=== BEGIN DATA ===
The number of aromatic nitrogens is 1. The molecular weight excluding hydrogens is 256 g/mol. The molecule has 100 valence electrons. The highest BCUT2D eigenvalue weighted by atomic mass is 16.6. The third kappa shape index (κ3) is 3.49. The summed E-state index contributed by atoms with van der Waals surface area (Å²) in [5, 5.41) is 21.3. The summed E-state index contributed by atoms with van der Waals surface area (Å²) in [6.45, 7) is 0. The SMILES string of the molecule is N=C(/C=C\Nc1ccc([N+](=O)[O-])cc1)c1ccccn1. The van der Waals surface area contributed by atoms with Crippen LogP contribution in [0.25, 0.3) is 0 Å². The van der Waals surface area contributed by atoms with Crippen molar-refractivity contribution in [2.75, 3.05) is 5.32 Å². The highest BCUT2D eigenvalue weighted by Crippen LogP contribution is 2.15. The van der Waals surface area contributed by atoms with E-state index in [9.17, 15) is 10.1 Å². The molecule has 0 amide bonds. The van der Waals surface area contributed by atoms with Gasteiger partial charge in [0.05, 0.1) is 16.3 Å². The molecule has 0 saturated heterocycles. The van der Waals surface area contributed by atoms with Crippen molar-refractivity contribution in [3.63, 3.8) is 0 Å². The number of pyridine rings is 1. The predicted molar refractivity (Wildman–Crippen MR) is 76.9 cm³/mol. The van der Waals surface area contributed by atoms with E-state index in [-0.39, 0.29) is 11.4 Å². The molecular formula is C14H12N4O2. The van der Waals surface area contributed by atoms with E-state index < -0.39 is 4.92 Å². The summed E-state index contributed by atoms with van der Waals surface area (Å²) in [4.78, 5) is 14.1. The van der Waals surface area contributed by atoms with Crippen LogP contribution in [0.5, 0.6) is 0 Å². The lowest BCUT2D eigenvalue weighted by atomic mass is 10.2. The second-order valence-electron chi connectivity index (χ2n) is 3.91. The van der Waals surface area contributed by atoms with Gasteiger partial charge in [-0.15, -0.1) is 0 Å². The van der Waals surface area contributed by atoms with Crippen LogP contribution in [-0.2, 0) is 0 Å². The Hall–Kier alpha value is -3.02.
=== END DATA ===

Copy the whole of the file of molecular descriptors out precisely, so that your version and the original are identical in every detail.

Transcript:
The number of aromatic nitrogens is 1. The molecular weight excluding hydrogens is 256 g/mol. The molecule has 100 valence electrons. The highest BCUT2D eigenvalue weighted by atomic mass is 16.6. The third kappa shape index (κ3) is 3.49. The summed E-state index contributed by atoms with van der Waals surface area (Å²) in [5, 5.41) is 21.3. The summed E-state index contributed by atoms with van der Waals surface area (Å²) in [6.45, 7) is 0. The SMILES string of the molecule is N=C(/C=C\Nc1ccc([N+](=O)[O-])cc1)c1ccccn1. The van der Waals surface area contributed by atoms with Crippen LogP contribution in [0.25, 0.3) is 0 Å². The van der Waals surface area contributed by atoms with Crippen molar-refractivity contribution in [2.75, 3.05) is 5.32 Å². The highest BCUT2D eigenvalue weighted by Crippen LogP contribution is 2.15. The van der Waals surface area contributed by atoms with E-state index in [9.17, 15) is 10.1 Å². The molecule has 0 amide bonds. The van der Waals surface area contributed by atoms with Gasteiger partial charge in [0.05, 0.1) is 16.3 Å². The molecule has 0 saturated heterocycles. The van der Waals surface area contributed by atoms with Crippen molar-refractivity contribution in [3.63, 3.8) is 0 Å². The number of pyridine rings is 1. The predicted molar refractivity (Wildman–Crippen MR) is 76.9 cm³/mol. The van der Waals surface area contributed by atoms with E-state index in [-0.39, 0.29) is 11.4 Å². The molecular formula is C14H12N4O2. The van der Waals surface area contributed by atoms with E-state index < -0.39 is 4.92 Å². The summed E-state index contributed by atoms with van der Waals surface area (Å²) in [4.78, 5) is 14.1. The van der Waals surface area contributed by atoms with Crippen LogP contribution in [0.5, 0.6) is 0 Å². The lowest BCUT2D eigenvalue weighted by atomic mass is 10.2. The second-order valence-electron chi connectivity index (χ2n) is 3.91. The van der Waals surface area contributed by atoms with Gasteiger partial charge in [-0.15, -0.1) is 0 Å². The van der Waals surface area contributed by atoms with Crippen LogP contribution in [-0.2, 0) is 0 Å². The Hall–Kier alpha value is -3.02.